Peer Supporters

What is a Peer Supporter?

When people who have had similar experiences with mental health and substance use conditions give each other encouragement, hope, assistance, guidance, and understanding to aid in recovery, it is called peer support. Support is essential to recovery. One of the most helpful things one person can say to (or hear from) another is “I’ve been there.” Peers coming together, sharing experiences, and mutually gaining hope and support from one another is the foundation of peer support. Individuals who provide peer support are often called peer supporters. Peer support has been occurring naturally for a very long time in many unique ways, and there are endless examples and evidence of the healing power of sharing lived experiences with one another.

What is the difference between Certified Peer Specialist and Peer Supporter?

The difference between peer supporters and peer specialists is that peer specialists are required to attend peer specialist specific training and certification, where specific skills and competencies are learned for the role. While peer supporters may attend many various trainings, and may receive certificates for different educational experiences, unless peer specialist training and certification has been completed, they are not a peer specialist. Peer specialists, on the other hand, are also peer supporters. Some individuals may train and certify as a peer specialist, and then make the decision they prefer the role of peer supporter. If you are interested in learning more about becoming a peer specialist, the peer specialist section provides an overview.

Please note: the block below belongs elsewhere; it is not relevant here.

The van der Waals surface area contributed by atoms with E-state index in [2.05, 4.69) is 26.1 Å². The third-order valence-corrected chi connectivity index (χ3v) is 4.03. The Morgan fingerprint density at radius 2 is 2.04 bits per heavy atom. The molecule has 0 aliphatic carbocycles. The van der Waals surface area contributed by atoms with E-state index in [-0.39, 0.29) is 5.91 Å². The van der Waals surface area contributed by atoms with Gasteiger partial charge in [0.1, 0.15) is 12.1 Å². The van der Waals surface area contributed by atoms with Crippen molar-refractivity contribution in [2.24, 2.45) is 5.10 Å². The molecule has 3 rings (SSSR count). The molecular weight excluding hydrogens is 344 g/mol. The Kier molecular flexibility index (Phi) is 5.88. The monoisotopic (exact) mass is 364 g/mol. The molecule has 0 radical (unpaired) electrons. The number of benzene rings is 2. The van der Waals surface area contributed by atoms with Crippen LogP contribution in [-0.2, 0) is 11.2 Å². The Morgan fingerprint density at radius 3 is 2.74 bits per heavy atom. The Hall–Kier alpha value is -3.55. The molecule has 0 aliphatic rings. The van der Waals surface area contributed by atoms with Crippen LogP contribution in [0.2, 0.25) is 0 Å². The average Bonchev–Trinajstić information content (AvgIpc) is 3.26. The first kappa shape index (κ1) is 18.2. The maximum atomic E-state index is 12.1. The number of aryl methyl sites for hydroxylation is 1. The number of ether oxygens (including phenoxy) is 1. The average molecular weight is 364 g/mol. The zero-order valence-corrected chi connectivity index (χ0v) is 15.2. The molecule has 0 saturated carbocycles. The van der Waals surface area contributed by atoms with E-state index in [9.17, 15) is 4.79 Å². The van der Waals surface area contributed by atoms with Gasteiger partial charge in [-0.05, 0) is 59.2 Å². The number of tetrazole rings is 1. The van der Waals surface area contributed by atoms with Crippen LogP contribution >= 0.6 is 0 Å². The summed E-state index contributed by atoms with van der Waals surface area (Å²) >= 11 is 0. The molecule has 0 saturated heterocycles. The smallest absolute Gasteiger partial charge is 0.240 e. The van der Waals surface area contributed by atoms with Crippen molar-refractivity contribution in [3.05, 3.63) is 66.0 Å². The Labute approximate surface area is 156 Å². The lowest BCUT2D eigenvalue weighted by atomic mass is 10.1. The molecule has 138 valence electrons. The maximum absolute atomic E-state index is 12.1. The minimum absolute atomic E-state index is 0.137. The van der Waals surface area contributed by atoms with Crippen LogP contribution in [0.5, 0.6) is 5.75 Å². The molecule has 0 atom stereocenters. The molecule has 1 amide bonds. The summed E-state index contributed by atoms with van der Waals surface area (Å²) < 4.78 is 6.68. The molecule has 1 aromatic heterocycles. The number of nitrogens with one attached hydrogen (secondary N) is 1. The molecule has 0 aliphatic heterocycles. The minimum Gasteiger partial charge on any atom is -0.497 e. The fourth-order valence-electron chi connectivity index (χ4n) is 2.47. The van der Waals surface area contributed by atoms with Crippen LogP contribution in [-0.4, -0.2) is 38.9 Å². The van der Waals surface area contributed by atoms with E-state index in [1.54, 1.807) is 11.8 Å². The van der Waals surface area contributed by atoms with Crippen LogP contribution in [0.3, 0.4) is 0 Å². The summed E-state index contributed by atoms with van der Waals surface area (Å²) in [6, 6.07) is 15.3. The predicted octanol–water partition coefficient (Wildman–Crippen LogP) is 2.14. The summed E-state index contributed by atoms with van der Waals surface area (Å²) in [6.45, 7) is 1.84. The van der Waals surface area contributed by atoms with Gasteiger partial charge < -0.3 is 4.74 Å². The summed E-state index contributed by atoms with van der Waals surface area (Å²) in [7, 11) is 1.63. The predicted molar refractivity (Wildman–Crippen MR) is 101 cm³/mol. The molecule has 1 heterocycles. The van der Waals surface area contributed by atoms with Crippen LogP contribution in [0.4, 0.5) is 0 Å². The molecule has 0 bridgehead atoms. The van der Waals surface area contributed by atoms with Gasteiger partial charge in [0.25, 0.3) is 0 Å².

Many of the roles and activities of peer supporters are the same as peer specialists. For instance, both peer supporters and peer specialists may choose to…

  • Facilitate support groups
  • Sponsor a peer in a 12 step community
  • Deliver community educational programs
  • Share resources about wellness with peers
  • Offer hope and inspiration
  • Talk one on one with an individual who has had a similar experience to provide support and hope
  • Volunteer at a warm line or hotline
  • Work at a community center
  • Volunteer throughout the community

However, unlike peer specialists, no specific training is required to identify as a peer supporter. While education is not required to be a peer supporter, many peers choose to expand upon their knowledge and skills.

While the evidence is rapidly growing in support of the peer support movement, hearing real people share their thoughts about their own experiences as peer supporters truly shows the impact of the role. View videos to meet peer supporters and hear their testimonials.

Meet peer supporters and learn the best part of supporting one’s peers.

To get to know more peer supporters, check out the Peer Leadership Podcast!